16 June 2019

Wilting at the Pivots

Week 21; 25 May 2019 - Pivot Fields

As we head toward summer, an early start is important, so by 6am Paul Scott and I were going through the gate at the Pivot Fields.

We did a quick circuit of the farm and realised that the best spot were the two large pools; one which is quite open and the other which has expanding reed beds and more cover. This is where we spent the 2-hours before the heat had us wilting.

Black-winged Stilt's were the most abundant species.

Black-winged Stilt (Himantopus himantopus)

Suddenly there was some commotion and many of the birds flushed and we discovered a pack of stray dog's coming through the shallow pan - trying to catch some food. This was a 'bonus' for us, as they flushed around 5-7 Little Bittern's that were hiding in the reeds. We suspect that since conditions are ideal at this pool, this species will probably breed or is already breeding here

Little Bittern (Ixobrychus minutus)

Overhead, numbers of Pallid Swift were feeding and these are always a challenge to photograph in flight

Pallid Swift (Apus pallidus)

Sadly, Common Myna numbers seem to be increasing when a small flock of 5 flew by

Common Myna (Acridotheres tristis)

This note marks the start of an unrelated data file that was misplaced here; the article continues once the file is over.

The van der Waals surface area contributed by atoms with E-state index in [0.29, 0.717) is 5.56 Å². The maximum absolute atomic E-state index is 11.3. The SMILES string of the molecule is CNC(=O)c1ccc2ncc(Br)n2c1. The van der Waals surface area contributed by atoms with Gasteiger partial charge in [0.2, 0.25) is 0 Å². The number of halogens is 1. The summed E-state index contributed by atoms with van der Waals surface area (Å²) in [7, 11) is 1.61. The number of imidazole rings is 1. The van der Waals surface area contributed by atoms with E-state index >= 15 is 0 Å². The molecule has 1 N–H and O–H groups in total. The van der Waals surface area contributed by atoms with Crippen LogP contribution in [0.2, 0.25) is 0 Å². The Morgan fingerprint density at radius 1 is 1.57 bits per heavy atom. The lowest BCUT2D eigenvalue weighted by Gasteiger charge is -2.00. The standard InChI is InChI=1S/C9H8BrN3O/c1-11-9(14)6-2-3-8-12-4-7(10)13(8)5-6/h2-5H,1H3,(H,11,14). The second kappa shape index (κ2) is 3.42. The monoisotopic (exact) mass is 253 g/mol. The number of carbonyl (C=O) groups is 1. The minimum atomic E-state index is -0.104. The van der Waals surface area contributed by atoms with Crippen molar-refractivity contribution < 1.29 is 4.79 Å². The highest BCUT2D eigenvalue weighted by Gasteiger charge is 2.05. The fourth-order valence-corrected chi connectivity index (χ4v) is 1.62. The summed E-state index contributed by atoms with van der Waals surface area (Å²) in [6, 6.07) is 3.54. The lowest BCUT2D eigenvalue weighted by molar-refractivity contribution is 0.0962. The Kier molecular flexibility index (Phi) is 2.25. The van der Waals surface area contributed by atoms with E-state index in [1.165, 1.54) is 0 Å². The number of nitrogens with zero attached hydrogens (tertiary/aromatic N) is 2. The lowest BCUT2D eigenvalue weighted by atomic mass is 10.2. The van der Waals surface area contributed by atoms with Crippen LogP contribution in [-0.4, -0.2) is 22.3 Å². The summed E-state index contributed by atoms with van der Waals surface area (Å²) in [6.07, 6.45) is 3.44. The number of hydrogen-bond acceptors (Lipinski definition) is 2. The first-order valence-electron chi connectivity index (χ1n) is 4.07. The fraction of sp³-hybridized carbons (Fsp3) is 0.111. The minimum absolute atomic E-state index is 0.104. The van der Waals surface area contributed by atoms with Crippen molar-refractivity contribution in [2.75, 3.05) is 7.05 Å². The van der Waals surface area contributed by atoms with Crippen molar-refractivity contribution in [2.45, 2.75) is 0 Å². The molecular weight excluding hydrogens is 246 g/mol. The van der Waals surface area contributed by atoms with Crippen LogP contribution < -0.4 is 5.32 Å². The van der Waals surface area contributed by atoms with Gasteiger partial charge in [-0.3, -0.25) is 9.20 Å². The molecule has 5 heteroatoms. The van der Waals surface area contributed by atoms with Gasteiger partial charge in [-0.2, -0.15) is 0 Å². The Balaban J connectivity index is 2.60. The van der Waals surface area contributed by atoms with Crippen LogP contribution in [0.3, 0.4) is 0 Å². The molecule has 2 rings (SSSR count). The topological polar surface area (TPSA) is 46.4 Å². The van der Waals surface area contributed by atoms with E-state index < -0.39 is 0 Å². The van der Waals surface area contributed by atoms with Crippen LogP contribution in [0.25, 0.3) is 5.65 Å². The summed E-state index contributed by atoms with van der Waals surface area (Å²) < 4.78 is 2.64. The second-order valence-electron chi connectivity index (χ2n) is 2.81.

There were still quite a few Sedge Warbler's present, but certainly not as many as 2-weeks back

Sedge Warbler (Acrocephalus schoenobaenus)

We did also have a few Great Reed Warblers

Great Reed Warbler (Acrocephalus arundinaceus)

A distant bird flying quickly above the reeds turned out to be a female Common Cuckoo

Female Common Cuckoo (Cuculus canorus)

Another surprise was a single Little Tern that suddenly appeared and hunted for 10-15 minutes on the bigger pool before continuing on it's way

Little Tern (Sternula albifrons)

There were several 1st year White-tailed Lapwing's, so it seems there was breeding success in Kuwait this year for this species

White-tailed Lapwing (Vanellus leucurus)

Most Yellow Wags have long since departed, but we saw a single and late Black-headed Wagtail feeding along the water's edge

Black-headed Wagtail (Motacilla f. feldegg)

Again, we found one of the Cat E Yellow-crowned Bishops, but now transitioning to non-breeding plumage.

Yellow-crowned Bishop (Euplectes afer)

Squacco Heron's are starting to show their breeding plumage

Squacco Heron (Ardeola ralloides)

By now, we were starting to melt ourselves, so a last drive around one of the fields produced a Spiny-tailed Lizard in the same area we had previously seen them

Arabian Spiny-tailed Lizard (Uromastyx aegyptia microlepis)

No comments:

Post a Comment